CHOICE OF LAW.
"What persons are bound by a valid judgment is determined, subject to constitutional law, by the local law of the State where the judgment was rendered." Restatement, Conflict of Laws, Second, § 94; Riley v. New York Trust Co., 315 U.S. 343, 350, 62 S. Ct. 608, 612, 613, 86 L. Ed. 885 (1942); First Nat. Bk. of Minneapolis v. City Nat. Bk., 182 Mass. 130, 135-136, 65 N.E. 24 (1902). Pursuant to that principle we conclude that the appellants are bound by the Massachusetts judgment in the GMA litigation if, but only if, Massachusetts would bind them.
Our conclusion is in accordance with two lines of Supreme Court cases which, although they did not determine which persons were affected by a judgment, laid down rules applicable generally to questions as to the preclusive effect of state court judgments in cases in which the federal court exercises, as here, a purely federal, non-diversity jurisdiction. Allen v. McCurry, 449 U.S. 90, 101 S. Ct. 411, 416, 66 L. Ed. 2d 308 (1980), relying on 28 U.S.C. § 1738, held that where the state court rendering the judgment would give it a preclusive effect, federal courts must give it such preclusive effect. Union & Planters' Bank v. Memphis, 189 U.S. 71, 75, 23 S. Ct. 604, 606, 47 L. Ed. 712 (1903); City of Covington v. First Nat. Bank, 198 U.S. 100, 109, 25 S. Ct. 562, 564, 49 L. Ed. 963 (1905) and Wright v. Georgia R.R. & Banking Co., 216 U.S. 420, 429, 30 S. Ct. 242, 245, 54 L. Ed. 544 (1910), commented on in 1A Pt. 2 Moore's Federal Practice § 0.311(2) (2d ed. 1980), held that where the state court rendering the judgment would not give it a preclusive effect, the federal courts would not give it such preclusive effect.
The due process clauses of the Fifth and Fourteenth Amendments protect a non-party from being bound by an in personam judgment unless in the underlying litigation he had directly or vicariously a full and fair opportunity to present evidence and argument. Hansberry v. Lee, 311 U.S. 32, 61 S. Ct. 115, 85 L. Ed. 22 (1940); Blonder-Tongue Laboratories, Inc. v. University of Illinois Foundation, 402 U.S. 313, 329, 91 S. Ct. 1434, 1443, 28 L. Ed. 2d 788 (1971); Southwest Airlines Co. v. Texas International Airlines, Inc., 546 F.2d 84, 95 (5th Cir.), cert. denied, 434 U.S. 832, 98 S. Ct. 117, 54 L. Ed. 2d 93 (1977); Humphreys v. Tann, 487 F.2d 666, 671 (6th Cir. 1973). See Note, Collateral Estoppel of Non-parties, 87 Harv.L.Rev. 1485, 1498-1500 (1974).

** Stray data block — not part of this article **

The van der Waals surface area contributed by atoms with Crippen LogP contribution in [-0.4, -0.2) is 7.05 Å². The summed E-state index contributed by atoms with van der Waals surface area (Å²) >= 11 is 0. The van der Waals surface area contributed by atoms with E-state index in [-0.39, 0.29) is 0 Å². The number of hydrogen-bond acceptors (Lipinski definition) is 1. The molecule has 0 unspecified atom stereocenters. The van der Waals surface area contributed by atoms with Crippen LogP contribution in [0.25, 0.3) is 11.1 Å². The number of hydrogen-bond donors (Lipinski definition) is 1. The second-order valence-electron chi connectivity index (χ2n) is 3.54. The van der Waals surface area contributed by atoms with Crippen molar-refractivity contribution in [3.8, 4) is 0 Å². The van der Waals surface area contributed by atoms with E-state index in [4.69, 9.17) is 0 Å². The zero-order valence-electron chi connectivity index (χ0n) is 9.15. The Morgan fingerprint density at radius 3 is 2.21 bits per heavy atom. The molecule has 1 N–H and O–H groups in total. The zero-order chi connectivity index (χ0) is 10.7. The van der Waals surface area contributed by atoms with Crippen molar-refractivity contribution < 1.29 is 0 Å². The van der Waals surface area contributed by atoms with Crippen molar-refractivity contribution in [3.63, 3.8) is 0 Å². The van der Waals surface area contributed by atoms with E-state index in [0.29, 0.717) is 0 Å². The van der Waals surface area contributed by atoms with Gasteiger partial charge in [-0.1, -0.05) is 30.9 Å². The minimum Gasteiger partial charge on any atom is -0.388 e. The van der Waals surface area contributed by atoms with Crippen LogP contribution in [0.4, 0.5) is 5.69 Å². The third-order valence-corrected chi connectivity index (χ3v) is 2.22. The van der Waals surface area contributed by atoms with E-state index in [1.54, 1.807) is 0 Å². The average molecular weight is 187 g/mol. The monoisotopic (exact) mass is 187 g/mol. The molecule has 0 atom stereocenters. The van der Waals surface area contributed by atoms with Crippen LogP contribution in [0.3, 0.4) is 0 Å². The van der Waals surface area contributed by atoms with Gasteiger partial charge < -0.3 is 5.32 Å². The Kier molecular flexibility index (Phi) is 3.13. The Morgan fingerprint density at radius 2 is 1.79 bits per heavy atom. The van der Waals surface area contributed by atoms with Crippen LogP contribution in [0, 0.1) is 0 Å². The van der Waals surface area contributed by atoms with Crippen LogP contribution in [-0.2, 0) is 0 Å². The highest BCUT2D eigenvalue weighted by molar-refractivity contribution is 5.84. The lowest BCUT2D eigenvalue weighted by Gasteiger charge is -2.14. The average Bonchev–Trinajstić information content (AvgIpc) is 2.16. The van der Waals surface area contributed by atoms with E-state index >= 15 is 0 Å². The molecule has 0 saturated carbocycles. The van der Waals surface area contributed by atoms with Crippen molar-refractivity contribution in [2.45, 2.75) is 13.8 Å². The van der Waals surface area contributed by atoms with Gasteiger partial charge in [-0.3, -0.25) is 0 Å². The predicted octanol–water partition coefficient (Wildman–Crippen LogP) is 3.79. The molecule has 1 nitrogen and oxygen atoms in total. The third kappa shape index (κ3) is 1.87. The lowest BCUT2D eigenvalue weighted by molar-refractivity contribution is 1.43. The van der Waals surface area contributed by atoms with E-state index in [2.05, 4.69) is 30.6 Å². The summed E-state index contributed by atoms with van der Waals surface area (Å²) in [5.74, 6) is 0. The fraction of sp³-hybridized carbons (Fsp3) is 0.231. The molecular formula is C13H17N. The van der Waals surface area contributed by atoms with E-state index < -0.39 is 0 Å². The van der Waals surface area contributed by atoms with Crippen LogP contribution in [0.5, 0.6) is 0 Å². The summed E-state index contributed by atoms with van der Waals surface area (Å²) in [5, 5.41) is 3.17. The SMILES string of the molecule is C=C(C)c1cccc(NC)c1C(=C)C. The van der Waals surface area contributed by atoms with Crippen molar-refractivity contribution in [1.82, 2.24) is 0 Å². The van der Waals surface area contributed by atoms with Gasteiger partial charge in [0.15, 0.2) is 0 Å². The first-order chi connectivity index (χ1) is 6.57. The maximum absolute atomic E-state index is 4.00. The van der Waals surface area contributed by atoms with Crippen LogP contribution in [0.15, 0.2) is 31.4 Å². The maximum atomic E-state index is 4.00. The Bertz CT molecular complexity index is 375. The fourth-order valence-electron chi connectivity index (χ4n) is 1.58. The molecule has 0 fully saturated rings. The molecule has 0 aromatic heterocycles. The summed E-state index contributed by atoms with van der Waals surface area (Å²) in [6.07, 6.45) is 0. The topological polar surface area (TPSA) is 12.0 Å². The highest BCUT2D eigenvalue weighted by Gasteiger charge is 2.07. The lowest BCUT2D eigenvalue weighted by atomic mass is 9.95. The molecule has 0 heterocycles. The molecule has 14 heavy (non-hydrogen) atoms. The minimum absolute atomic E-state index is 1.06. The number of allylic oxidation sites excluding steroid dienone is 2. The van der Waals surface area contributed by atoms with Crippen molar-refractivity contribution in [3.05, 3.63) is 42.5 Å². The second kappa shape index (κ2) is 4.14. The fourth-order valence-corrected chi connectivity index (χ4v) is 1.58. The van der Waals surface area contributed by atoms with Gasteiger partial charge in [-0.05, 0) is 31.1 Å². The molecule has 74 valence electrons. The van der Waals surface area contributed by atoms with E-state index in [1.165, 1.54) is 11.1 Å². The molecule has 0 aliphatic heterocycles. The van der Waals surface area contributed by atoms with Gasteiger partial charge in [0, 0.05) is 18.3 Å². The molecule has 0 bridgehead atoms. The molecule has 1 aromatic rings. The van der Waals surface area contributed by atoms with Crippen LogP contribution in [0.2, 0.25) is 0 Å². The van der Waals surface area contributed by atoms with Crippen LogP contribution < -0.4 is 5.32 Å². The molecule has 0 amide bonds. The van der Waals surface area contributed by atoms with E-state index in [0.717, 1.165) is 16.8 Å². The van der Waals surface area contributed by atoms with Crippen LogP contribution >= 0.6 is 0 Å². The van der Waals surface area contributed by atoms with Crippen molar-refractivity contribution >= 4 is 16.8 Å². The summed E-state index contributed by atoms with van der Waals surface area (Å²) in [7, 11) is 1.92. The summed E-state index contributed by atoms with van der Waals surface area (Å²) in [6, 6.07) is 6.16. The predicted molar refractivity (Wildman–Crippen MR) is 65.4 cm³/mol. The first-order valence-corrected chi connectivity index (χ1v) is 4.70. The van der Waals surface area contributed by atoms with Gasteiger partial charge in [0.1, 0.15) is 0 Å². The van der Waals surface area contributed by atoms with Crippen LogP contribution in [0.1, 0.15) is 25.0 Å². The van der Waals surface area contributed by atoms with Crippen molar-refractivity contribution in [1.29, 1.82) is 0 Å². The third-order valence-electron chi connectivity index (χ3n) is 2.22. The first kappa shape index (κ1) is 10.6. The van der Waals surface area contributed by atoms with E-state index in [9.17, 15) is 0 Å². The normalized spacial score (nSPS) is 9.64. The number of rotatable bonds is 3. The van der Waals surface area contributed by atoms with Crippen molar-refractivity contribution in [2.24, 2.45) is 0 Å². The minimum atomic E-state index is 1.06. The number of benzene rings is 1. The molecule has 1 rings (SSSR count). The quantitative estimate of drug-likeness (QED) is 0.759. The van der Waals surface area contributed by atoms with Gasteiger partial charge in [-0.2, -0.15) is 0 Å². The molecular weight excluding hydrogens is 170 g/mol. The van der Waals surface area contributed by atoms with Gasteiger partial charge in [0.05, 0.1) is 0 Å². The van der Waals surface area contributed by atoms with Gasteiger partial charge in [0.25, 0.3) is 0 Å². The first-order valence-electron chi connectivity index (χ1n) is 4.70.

THE EFFECT UPON GENERAL FOODS OF THE JUDGMENT IN THE GMA LITIGATION
The Massachusetts court,2 the federal courts,3 and Restatement, Judgments, Second, T.D. No. 2 § 854 recognize that a person who is not a party to an action but who expressly or impliedly gives a party authority to represent him may be bound by the rule of res judicata as though he were a party. Such a rule is not repugnant to the due process clauses of the Fifth and Fourteenth Amendments because the person so represented has had a vicarious opportunity to be heard in the underlying litigation.
In the instant case we need not consider whether merely by becoming a member of the two trade associations, GMA and AFFI, General Foods impliedly invested each of them with authority to bring on behalf of its members litigation challenging the validity on its face of regulations generally applicable to the trade represented by the association. Cf. Expert Electric, Inc. v. Levine, 554 F.2d 1227 (2d Cir.), cert. denied, 434 U.S. 903, 98 S. Ct. 300, 54 L. Ed. 2d 190 (1977); Grossman v. Axelrod, 466 F. Supp. 770 (S.D.N.Y.1979) aff'd 646 F.2d 768 (2nd Cir. 1981).
Here more is involved than mere membership in a trade association. General Foods, at the request of GMA, contributed $2,500 toward the expenses of the GMA litigation in the Massachusetts courts. General Foods was chargeable with knowledge that in that litigation, inasmuch as the challenged regulations did not affect the trade association itself but only its members, GMA's standing to sue depended on its claim to represent its members as the real parties in interest. Massachusetts Association of Independent Insurance Agents & Brokers v. Commissioner of Insurance, 373 Mass. 290, 296-298, 367 N.E.2d 796 (1977). The claim is to represent all the members as a collective group. Ibid. p. 298, 367 N.E.2d 796. We need not decide whether a dissenting member would be bound if he gave notice or even if he did not give notice of his opposition. It is sufficient for us to say in our view Massachusetts would hold, and we do hold, that a member of a trade association who finances an action which it brings on behalf of its members impliedly authorizes the trade association to represent him in that action. It is of no significance if a member declines to intervene in the litigation in his own name.
Our decision is not contrary to the rule illustrated in Rumford Chemical Works v. Hygienic Chemical Co., 215 U.S. 156, 30 S. Ct. 45, 54 L. Ed. 137 (1909) and other cases cited in 1B Moore's Federal Practice P 0.411(6) at 1565 (2d ed. 1980), that a non-party is not bound by a judgment merely because he paid the expenses of a litigation. In the authorities to which we have just referred, the person who made the contribution was not one whom a party purported to represent. Those authorities held that, standing alone, a contribution made by a person who is merely sympathetic with a party does not conclusively prove that he participated in or controlled the litigation; the authorities are consistent with our conclusion that a contribution made by a person to a nominal party claiming to represent him constitutes an implied authorization of that party to represent him or, if the claim of representation is made before the contribution is made, the contribution constitutes an implied affirmation or ratification of the nominal party's claim of representation.